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i have googled about mac address spoofing.All I know is that MAC filtering is not much of a protection in wireless network.And in wired network it only works for routers that support MAC Filtering.Is there any other way to protect wired networks from MAC spoofing?

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    MAC filtering is an archaic way of protecting networks. It's trivial to find out and takes seconds to spoof. The next level in protecting your network is 802.1x, which provides more extensive sign-on features.
    – Ryan Foley
    Nov 12 '14 at 5:47
  • Did any answer help you? If so, you should accept the answer so that the question doesn't keep popping up forever, looking for an answer. Alternatively, you can post and accept your own answer.
    – Ron Maupin
    Jan 5 at 17:34
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To answer the primary question: MAC filters provide absolutely zero security. A user can set their MAC to whatever they want -- and many NICs have a well documented eeprom interface/structure with tools to change them permanently. Wired networks are no harder to "monitor" for allowed MACs to spoof than wireless, 'tho one does have to gain physical access. (but they'll going to have that access anyway if they're trying this.)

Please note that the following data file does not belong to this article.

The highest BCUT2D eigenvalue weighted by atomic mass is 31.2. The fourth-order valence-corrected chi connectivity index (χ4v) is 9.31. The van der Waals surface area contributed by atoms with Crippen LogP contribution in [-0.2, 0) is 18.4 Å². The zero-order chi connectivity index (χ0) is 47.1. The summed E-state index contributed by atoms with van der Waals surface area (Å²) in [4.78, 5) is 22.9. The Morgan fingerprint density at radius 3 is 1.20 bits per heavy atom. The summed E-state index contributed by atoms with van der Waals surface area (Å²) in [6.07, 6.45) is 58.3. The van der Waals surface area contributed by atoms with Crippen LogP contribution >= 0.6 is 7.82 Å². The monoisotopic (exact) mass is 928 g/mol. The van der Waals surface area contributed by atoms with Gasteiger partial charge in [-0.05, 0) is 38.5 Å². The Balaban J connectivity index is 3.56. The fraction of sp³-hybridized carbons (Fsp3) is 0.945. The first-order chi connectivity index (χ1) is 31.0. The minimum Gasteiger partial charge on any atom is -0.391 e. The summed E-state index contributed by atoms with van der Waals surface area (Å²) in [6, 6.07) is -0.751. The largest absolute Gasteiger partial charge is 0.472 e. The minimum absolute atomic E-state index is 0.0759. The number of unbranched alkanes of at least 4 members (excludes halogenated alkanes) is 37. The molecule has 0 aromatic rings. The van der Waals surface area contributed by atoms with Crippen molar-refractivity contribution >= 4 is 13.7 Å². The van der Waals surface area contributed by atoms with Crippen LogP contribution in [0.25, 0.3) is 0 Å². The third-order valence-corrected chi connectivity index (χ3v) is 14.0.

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ARP inspection and/or IP Source Guard along with dot1x is a better option.

A simpler way is also port-security on interfaces and allow only one MAC per host. The initial MAC must be learnt upon first boot/ARP from the host subsequent MAC's are blocked and interface may be put into a error disable state.

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    DHCP Snooping and ARP inspection are good but tangential to the solution. Ryan Foley is right, identity is best established by dot1x Nov 12 '14 at 9:49
  • @polihrono_crepes and all - would you mind sharing a cisco config? I'm interested in a working solution that also takes into account wired BYOD.
    – user4565
    Nov 13 '14 at 19:11

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